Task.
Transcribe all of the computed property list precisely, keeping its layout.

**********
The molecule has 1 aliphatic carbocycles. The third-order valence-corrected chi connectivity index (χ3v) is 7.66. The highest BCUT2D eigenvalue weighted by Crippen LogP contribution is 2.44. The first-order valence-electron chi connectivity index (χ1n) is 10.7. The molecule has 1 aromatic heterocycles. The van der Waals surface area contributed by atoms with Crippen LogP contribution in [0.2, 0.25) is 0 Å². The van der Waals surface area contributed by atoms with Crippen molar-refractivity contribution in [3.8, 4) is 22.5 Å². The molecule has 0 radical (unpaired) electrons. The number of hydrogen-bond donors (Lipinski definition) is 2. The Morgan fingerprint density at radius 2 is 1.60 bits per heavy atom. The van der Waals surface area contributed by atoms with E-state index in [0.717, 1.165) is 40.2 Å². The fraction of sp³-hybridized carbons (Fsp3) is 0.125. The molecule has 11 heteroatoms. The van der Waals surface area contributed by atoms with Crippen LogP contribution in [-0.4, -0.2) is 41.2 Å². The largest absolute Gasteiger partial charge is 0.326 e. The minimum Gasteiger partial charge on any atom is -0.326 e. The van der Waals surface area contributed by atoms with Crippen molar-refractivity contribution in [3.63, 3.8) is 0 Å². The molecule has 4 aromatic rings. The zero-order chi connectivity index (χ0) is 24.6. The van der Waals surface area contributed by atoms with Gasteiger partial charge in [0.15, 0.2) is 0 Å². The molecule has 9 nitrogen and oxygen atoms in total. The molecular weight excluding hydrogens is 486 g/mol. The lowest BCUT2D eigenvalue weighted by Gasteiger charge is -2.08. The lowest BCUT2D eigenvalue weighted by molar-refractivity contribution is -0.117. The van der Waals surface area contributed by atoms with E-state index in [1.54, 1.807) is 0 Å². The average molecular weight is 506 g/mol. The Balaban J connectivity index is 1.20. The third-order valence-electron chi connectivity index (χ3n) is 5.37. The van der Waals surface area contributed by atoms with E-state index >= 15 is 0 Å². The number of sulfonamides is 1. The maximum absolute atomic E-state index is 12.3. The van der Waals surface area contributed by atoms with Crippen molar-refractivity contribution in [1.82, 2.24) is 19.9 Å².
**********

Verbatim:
The molecule has 1 aliphatic carbocycles. The third-order valence-corrected chi connectivity index (χ3v) is 7.66. The highest BCUT2D eigenvalue weighted by Crippen LogP contribution is 2.44. The first-order valence-electron chi connectivity index (χ1n) is 10.7. The molecule has 1 aromatic heterocycles. The van der Waals surface area contributed by atoms with Crippen LogP contribution in [0.2, 0.25) is 0 Å². The van der Waals surface area contributed by atoms with Crippen molar-refractivity contribution in [3.8, 4) is 22.5 Å². The molecule has 0 radical (unpaired) electrons. The number of hydrogen-bond donors (Lipinski definition) is 2. The Morgan fingerprint density at radius 2 is 1.60 bits per heavy atom. The van der Waals surface area contributed by atoms with E-state index in [0.717, 1.165) is 40.2 Å². The fraction of sp³-hybridized carbons (Fsp3) is 0.125. The molecule has 11 heteroatoms. The van der Waals surface area contributed by atoms with Crippen LogP contribution in [-0.4, -0.2) is 41.2 Å². The largest absolute Gasteiger partial charge is 0.326 e. The minimum Gasteiger partial charge on any atom is -0.326 e. The van der Waals surface area contributed by atoms with Crippen molar-refractivity contribution in [3.63, 3.8) is 0 Å². The molecule has 4 aromatic rings. The zero-order chi connectivity index (χ0) is 24.6. The van der Waals surface area contributed by atoms with Gasteiger partial charge in [0.15, 0.2) is 0 Å². The molecule has 9 nitrogen and oxygen atoms in total. The molecular weight excluding hydrogens is 486 g/mol. The lowest BCUT2D eigenvalue weighted by Gasteiger charge is -2.08. The lowest BCUT2D eigenvalue weighted by molar-refractivity contribution is -0.117. The van der Waals surface area contributed by atoms with E-state index in [1.54, 1.807) is 0 Å². The average molecular weight is 506 g/mol. The Balaban J connectivity index is 1.20. The third-order valence-electron chi connectivity index (χ3n) is 5.37. The van der Waals surface area contributed by atoms with E-state index >= 15 is 0 Å². The number of sulfonamides is 1. The maximum absolute atomic E-state index is 12.3. The van der Waals surface area contributed by atoms with Crippen molar-refractivity contribution in [1.82, 2.24) is 19.9 Å².